With soaring prices at the pump driving Canadians around the bend, Alok Ahuja says his business is gearing up for a boom.
Ahuja, the co-founder and CEO of Ottawa-based last-mile delivery service Trexity, says the company’s drivers have been going flat-out over the past few months as cash-strapped consumers cut back on trips to the store and fed-up retailers seek cheaper ways to ferry goods to customers.
“We’re riding an incredible wave right now,” he says, explaining that revenues at the firm have been growing at more than 25 per cent year-over-year in 2022.
Gas prices in Ottawa topped $2 a litre this week, a record high. It was a similar story in Toronto, Calgary and Winnipeg, the other cities where Trexity’s drivers ship everything from beer to bagels.
Stoked partly by Russia’s invasion of Ukraine as well as surging demand for petroleum as economies around the world reopen, rising energy costs are helping drive inflation to heights not seen in decades.
That’s bad news for consumers, who have less money to spend on other goods and are shelling out more for groceries and other household staples that cost more to make their way to supermarket shelves. Businesses around the globe are also feeling the pinch as rising energy prices drive up the cost of manufacturing and shipping.
Yet while soaring pump prices have become a thorn in the side for most of the economy, Trexity says rising energy costs are driving increased demand for its services.
“It’s people not wanting to drive their cars – and then merchants having to get really smart about, ‘If they’re not going to come to us, how do we get to them?’” Ahuja explains. “We’re seeing … merchants just turning off their vehicles … and just handing that business over to us because it’s way more cost-effective.”
Ahuja, who founded Trexity in 2018 with businesses partners Mathieu Bouchard, Mourad Gazale and Darren Schnare, says his service is more valuable today than it was when COVID-related health restrictions forced brick-and-mortar retailers to turn to companies like his to get their wares into customers’ hands.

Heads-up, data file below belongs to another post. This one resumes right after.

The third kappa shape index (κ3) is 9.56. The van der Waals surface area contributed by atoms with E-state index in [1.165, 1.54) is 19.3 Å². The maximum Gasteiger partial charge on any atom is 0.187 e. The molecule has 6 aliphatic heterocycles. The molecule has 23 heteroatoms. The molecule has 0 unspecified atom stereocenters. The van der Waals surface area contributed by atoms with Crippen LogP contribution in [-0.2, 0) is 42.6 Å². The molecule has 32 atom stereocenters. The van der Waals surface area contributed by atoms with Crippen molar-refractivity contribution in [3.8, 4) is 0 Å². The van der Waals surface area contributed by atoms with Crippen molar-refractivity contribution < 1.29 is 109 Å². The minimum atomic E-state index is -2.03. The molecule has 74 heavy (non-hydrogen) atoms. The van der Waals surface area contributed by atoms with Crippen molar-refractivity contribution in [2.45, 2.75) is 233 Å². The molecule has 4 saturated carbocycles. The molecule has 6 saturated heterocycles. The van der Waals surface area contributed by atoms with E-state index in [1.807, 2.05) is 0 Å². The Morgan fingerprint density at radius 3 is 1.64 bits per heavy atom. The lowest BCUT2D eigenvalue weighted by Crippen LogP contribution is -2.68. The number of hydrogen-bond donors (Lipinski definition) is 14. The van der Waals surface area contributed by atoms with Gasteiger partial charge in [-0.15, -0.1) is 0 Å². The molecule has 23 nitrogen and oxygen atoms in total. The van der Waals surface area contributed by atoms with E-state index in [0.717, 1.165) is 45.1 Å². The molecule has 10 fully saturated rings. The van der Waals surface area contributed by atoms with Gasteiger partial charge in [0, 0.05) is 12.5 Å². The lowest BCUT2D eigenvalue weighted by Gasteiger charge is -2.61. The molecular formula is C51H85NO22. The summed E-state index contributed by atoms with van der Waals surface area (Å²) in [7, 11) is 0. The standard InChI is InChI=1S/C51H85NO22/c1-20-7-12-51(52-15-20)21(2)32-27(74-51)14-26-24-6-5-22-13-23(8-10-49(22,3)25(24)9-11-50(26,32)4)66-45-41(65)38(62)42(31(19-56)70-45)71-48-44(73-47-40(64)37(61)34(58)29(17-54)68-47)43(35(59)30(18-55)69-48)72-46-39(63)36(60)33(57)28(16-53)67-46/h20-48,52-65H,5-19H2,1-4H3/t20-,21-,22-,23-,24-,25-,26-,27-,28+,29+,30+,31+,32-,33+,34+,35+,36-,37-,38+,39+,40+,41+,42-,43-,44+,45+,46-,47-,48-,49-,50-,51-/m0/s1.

“Delivery has become even more important than (earlier in) the pandemic, believe it or not,” he says. “We’re finding a lot of our merchants are getting very smart around subscriptions, deliveries and getting to their customers’ doorsteps in a way that they couldn’t do it before.”
Trexity now has more than 750 merchants on its platform, including well-known Ottawa retailers such as Dominion City Brewing, Happy Goat Coffee and Kettleman’s Bagel Co. The firm is poised to expand to Edmonton, Halifax and Vancouver over the next few months, with plans to set up shop in the United States before the end of the year.
The 26-person company doesn’t charge merchants monthly fees or take a commission. Delivery fees, which are included in the purchase price of delivered items, are calculated based on time and distance.
Trexity then bills retailers for the amount of the fee. Drivers receive 70 per cent of the total delivery charge, which typically averages about $12, with the company keeping the rest.
Ahuja says the firm has a total of about 15,000 drivers in its database across its four markets, with between 250 and 300 working in each city on any given day. He says they typically earn anywhere from $150 to $250 for a full shift.
Like those at ride-hailing services like Uber and Lyft, Trexity’s drivers are independent contractors who pay for their own gas. While recent media reports have suggested a growing number of Uber and Lyft drivers are thinking of quitting as fuelling up becomes pricier, Ahuja says that hasn’t been a problem at Trexity.
A couple of months ago, the company added a fuel surcharge that kicks in when the price of gas goes above $1.30 a litre. Calculated as a percentage of the total delivery fee, the surcharge varies according to fuel prices in each market and is paid directly to drivers.
Before imposing the surcharge, Trexity sent a memo to every merchant on the platform explaining why it was being implemented. Ahuja says the response was overwhelmingly positive.
“Not one of our merchants complained,” he says. “If anything, it was the reverse. Every one of them was like, ‘Good on you. We love it.’”